Almine Rech is proud to present Parables of Nana, featuring a group of new paintings by American artist Genesis Tramaine. This will be the artist's first solo exhibition with the gallery.
This exhibition explores the universal identity of the soul through the mortal lens of a spiritual being who navigates the world as a servant of God and happens to be a Black woman, a daughter, a grand-daughter, a sister, a cousin, a friend, an auntie, and a Queer wife. Tramaine invites audiences to contemplate themselves in the presence of Divine spirit through the human face, which cannot see itself unless seen in reflection.
Artists like Genesis Tramaine are often characterised as 'outsider', 'visionary' or 'self-taught' because of their examination of idiosyncratic realities that are imbued with imagination and visual power that encapsulates aesthetic criteria defined by the art historical canon. Her work brings together disparate traditions, practices and styles to create a visual collage of lines, shapes, patterns, brushstrokes, portraits and colourful iconography that examines how to restore 'wholeness' through faith.
Stylistically, Tramaine's work references urban expressionism and art brut of the 1980s, reminiscent of Jean Michel Basquiat, without enigmatic epigrams or drug culture to influence her palette or visions. Conversely, her practice begins with a mental, physical and emotional submission to God with a prayer before, during and after she works. Akin to her name, Genesis, her practice manifests a spectacular surrogate universe that consumes her psyche and body into a spirited painting frenzy. Lead by spirit guides who can be seen within the work, it is not until she completes the paintings does she realise what she has made. This is like glossolalia, or speaking in tongues, in which people unconsciously speak words in languages unknown to the speaker.
The work in this exhibition explores how human beings relate inwardly to themselves and their Creator, outwardly to other human beings, and to the rest of creation. These paintings are prayer paintings based on the parables of Jesus as they were told by the artist's grandmother. 'I don't know colour theory or what I am going to do. I just follow what God tells me. I don't really see the work until it is finished because they are prayer paintings.'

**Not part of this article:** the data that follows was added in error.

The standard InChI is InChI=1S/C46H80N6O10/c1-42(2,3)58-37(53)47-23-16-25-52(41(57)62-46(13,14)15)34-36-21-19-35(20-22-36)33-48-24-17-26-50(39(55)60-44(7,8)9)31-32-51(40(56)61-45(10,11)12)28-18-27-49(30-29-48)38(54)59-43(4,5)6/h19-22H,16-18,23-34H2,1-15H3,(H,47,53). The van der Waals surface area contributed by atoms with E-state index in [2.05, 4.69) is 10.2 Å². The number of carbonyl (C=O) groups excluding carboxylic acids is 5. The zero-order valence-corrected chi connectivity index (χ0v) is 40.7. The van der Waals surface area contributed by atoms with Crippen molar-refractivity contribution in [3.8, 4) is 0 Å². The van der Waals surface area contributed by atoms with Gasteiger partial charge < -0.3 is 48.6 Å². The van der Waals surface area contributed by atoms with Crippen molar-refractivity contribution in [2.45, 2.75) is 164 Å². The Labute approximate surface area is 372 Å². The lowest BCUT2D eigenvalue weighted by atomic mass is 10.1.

Parables of Nana considers whether a coherent form of faith and spirituality is essential for human beings to feel complete through everyday interactions with God and His creation. The purpose of parables within the Christian tradition is to evoke internal analogies in which nature becomes witness for the spiritual world. As an artist, Tramaine is both witness and guide to an ethereal realm through paint on canvas, 'as a radical solidarity and desire for others to experience freedom and life in service for others through a robust faith.'
Trained as an educator and mathematician, her aesthetic is not shaped by the formalism of art school theories or practices. And, contrary to mathematics in which the physical world is defined, Tramaine paints the framework for the spiritual world she feels and the sounds she sees. This is evident in the repetitive iconography and patterning in her work. She says, 'in math you have to prove your work, but I never could do it because it came to me through spirit.'
Her sensibilities were cultivated by Black religious culture within a household where love, faith, discipline, hope, prayer, and hard work, mould character. Herein lies the impact of matriarch, Nana, against the backdrop of gospel music and the storefront Baptist tradition of accountability before God, salvation by faith alone and scripture as the rule of practice. These tenants are ever present in Tramaine's work.
There is a strong analogy to the structure of gospel music and Tramaine's painting style. Like gospel music the dominant vocals parallel her broad brushstrokes, highlighted by vibrant colour comparable to complimentary harmonies. The repetition of iconographic imaginaries directly corresponds to the repeated call and response tradition within the Black American oral aesthetic, found in hymns and sacred songs. Nana's Parables are prayer paintings based on the stories of Jesus. Inasmuch as a parable is a story about a familiar subject used to teach an important moral lesson, Tramaine presents a familiar narrative to create an understanding of her human experience as a spiritual being.
Tramaine is among a rare handful of artists driven by ephemeral realities that manifest as paintings gleaned from a spiritual heritage. This is not dissimilar to abolitionist and activist Harriet Tubman's ability to hear her calling. Tubman states, 'God's time is always near. He set the North star in the heavens. He gave me strength in my limits; He meant I should be free'.
Text by Halima Taha. Courtesy Almine Rech.